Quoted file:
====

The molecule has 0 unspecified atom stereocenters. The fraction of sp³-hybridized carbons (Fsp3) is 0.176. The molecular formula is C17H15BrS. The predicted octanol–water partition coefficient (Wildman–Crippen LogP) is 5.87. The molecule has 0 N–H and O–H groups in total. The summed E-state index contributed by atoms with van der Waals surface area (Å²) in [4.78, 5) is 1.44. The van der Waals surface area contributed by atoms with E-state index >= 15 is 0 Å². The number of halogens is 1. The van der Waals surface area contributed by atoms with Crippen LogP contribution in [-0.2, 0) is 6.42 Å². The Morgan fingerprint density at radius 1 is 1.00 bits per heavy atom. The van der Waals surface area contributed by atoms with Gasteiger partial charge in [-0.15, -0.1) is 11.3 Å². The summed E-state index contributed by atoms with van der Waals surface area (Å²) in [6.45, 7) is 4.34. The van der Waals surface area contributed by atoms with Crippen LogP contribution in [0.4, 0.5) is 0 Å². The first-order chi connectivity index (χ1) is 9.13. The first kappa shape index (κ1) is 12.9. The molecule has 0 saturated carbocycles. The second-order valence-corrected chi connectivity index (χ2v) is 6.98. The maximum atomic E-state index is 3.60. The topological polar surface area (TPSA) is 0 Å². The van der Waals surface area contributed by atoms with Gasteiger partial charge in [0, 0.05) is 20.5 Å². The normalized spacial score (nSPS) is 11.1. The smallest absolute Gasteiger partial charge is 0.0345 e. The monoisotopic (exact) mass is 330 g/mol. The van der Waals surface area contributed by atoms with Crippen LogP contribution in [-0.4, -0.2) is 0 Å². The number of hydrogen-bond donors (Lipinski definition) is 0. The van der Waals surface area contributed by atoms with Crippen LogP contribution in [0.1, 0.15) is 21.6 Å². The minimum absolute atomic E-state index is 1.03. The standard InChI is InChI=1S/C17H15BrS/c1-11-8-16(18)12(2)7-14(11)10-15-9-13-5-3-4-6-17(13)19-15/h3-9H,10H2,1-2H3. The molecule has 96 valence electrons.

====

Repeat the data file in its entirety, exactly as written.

The molecule has 0 unspecified atom stereocenters. The fraction of sp³-hybridized carbons (Fsp3) is 0.176. The molecular formula is C17H15BrS. The predicted octanol–water partition coefficient (Wildman–Crippen LogP) is 5.87. The molecule has 0 N–H and O–H groups in total. The summed E-state index contributed by atoms with van der Waals surface area (Å²) in [4.78, 5) is 1.44. The van der Waals surface area contributed by atoms with E-state index >= 15 is 0 Å². The number of halogens is 1. The van der Waals surface area contributed by atoms with Crippen LogP contribution in [-0.2, 0) is 6.42 Å². The Morgan fingerprint density at radius 1 is 1.00 bits per heavy atom. The van der Waals surface area contributed by atoms with Gasteiger partial charge in [-0.15, -0.1) is 11.3 Å². The summed E-state index contributed by atoms with van der Waals surface area (Å²) in [6.45, 7) is 4.34. The van der Waals surface area contributed by atoms with Crippen LogP contribution in [0.4, 0.5) is 0 Å². The first-order chi connectivity index (χ1) is 9.13. The first kappa shape index (κ1) is 12.9. The molecule has 0 saturated carbocycles. The second-order valence-corrected chi connectivity index (χ2v) is 6.98. The maximum atomic E-state index is 3.60. The topological polar surface area (TPSA) is 0 Å². The van der Waals surface area contributed by atoms with Gasteiger partial charge in [0, 0.05) is 20.5 Å². The normalized spacial score (nSPS) is 11.1. The smallest absolute Gasteiger partial charge is 0.0345 e. The monoisotopic (exact) mass is 330 g/mol. The van der Waals surface area contributed by atoms with Crippen LogP contribution in [-0.4, -0.2) is 0 Å². The number of hydrogen-bond donors (Lipinski definition) is 0. The van der Waals surface area contributed by atoms with Crippen LogP contribution in [0.1, 0.15) is 21.6 Å². The minimum absolute atomic E-state index is 1.03. The standard InChI is InChI=1S/C17H15BrS/c1-11-8-16(18)12(2)7-14(11)10-15-9-13-5-3-4-6-17(13)19-15/h3-9H,10H2,1-2H3. The molecule has 96 valence electrons.